Screen Slate doesn’t usually hype new HBO shows, but How To with John Wilson is not a typical HBO show. It’s a port of Wilson’s distinctively personal variety of vérité filmmaking from an aggressively non-commercial distribution model to a platform with major exposure, a port with all the character-imparting bugs of the original but with improved graphics (MiniDV to 4K).
Wilson’s chief body of work is a series of “video tutorials” that he has been uploading to his Vimeo page, John’s Movies, since 2012. They range in scope from “How to Walk to Manhattan” to “How to Live with Regret” but quickly transcend their purported topics to become meditations on social conscience, the transience of things, and the ultimate vanity of all human endeavor. The HBO version feels the same in practically every respect, except with a better travel budget. And although Wilson hops around the continent, from Cancun to the Rocky Mountains, he always returns to the place that his work, at its core, is a series of “Do you like me?” notes to: New York City.
I visited Wilson at his house in Ridgewood, where he had built a contagion-proof “indoor interrotron” out of a windowpane, a barstool, and a daybed in his basement. I sat him down and asked him the hard-hitting questions he wanted to hear.
Cosmo Bjorkenheim: In the episode “How to Put up Scaffolding” you went into some New York history and some New York local law, and I noticed a couple of other things that were different about this episode than the previous work I've seen you do.
John Wilson: Yeah. I think you actually learn something during this episode.
CB: In this one we're focusing on the scaffolding industry and how little accountability there is, and what sort of legislative windfalls made it possible for it to balloon into this behemoth industry. Are you gonna keep going in that direction in future work?
JW: I want to if the subject matter doesn't feel like it's been exhausted, you know? With stuff like small talk, or memory, they are kind of big umbrella topics. I like that "Scaffolding" is the most straight story, it sticks to the subject matter pretty closely the whole time. And, you know, I do fit the metaphor in there of scaffolding being this thing that represents something else to each person, where it's something that you've been doing for too long that you dislike. It was so much fun to research, especially the movie section. The “scaffolding in cinema” was like the Los Angeles Plays Itself part of this season, that I just wanted to indulge in for as long as I possibly could.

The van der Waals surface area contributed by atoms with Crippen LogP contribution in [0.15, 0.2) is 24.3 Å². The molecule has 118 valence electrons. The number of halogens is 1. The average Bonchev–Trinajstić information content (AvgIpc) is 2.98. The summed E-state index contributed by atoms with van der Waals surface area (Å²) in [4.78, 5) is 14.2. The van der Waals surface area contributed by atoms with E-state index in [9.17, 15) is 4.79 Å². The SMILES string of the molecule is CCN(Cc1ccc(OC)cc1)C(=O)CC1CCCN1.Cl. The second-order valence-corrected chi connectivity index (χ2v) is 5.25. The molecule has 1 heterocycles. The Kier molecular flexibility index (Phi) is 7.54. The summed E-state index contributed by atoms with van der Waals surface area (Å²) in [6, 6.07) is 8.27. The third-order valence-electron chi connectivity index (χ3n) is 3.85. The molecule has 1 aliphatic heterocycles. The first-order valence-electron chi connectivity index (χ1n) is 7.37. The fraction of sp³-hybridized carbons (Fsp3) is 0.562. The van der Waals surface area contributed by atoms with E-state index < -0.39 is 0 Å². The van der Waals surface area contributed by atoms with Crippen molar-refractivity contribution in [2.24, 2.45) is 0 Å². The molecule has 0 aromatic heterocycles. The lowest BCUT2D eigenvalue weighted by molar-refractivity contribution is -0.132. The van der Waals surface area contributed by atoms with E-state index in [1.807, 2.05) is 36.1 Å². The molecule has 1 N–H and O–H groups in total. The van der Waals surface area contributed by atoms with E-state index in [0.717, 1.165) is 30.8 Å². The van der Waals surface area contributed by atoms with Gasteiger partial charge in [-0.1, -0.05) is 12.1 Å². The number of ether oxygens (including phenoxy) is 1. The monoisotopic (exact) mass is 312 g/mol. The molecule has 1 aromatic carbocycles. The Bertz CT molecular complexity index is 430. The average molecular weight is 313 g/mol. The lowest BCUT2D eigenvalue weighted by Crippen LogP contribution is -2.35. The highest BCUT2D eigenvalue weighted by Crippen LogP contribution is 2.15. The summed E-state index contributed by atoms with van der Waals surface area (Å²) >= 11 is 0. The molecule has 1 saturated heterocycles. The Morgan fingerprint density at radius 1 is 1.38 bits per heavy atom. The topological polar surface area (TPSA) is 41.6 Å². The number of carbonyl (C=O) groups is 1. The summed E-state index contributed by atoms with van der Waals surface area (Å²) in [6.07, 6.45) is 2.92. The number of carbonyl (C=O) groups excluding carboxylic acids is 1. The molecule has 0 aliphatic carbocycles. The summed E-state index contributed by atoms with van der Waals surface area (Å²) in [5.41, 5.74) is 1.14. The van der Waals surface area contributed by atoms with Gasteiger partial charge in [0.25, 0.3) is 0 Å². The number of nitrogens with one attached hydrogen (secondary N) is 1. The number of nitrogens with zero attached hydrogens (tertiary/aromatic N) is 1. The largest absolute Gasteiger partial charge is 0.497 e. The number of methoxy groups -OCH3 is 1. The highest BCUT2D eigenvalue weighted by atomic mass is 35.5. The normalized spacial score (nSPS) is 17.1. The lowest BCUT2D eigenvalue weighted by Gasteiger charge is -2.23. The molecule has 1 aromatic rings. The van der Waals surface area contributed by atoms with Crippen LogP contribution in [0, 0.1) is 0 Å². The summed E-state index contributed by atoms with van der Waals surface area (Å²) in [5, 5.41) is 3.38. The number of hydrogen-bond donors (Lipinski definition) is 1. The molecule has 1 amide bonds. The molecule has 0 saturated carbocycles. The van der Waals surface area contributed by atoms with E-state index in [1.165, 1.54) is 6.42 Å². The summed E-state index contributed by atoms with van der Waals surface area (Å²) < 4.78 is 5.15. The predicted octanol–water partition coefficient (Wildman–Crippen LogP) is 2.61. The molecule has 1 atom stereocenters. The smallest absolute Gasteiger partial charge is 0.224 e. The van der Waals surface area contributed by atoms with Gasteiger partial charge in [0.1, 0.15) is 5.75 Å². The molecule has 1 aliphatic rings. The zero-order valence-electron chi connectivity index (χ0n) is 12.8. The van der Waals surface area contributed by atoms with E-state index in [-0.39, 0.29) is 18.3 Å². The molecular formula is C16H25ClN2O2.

CB: Yeah, that section was a revelation. That’s something that you've dipped your toe into in previous work, like I've seen you film a TV screen here and there, but this is the first time you've systematically mapped out a motif in movies, and I love that.
JW: My editor Adam [Locke-Norton] had a lot of fun with that, too. He was really good at finding the funniest scaffolding scenes and putting them end to end and I just wrote a V.O. to go over it. But we had a bunch of assistant editors—LJ [Frezza] was one of them—looking through movie after movie trying to find good scaffolding shots. I feel like the scaffolding episode flexes a muscle that I want to continue to flex. I want to be able to completely switch gears and go into a different genre, or embrace a different trope, to go from Ken Burns to Frederick Wiseman to Bob Vila to Agnès Varda and back again. I loved being able to quote all the actual movies, because I wanted to prove that there were no real rules to this format that I was experimenting with. It's liberating because I wanted to prove that this could be whatever it wants to be.
CB: Yeah, it went from some kind of video journal personal observational documentary to something a lot more eclectic.
JW: But also very traditional documentary. Some of the most formally traditional stuff is really fun to dip in and out of. And then you can go off the deep end and it gets funnier the farther away you get from that.
CB: When I went back and looked at some of your older work, the first time I noticed you leaning into the more traditional documentary format was in "How to Act on Reality TV." That feels visually very different from any of the other stuff. Did you feel like that one was a big departure?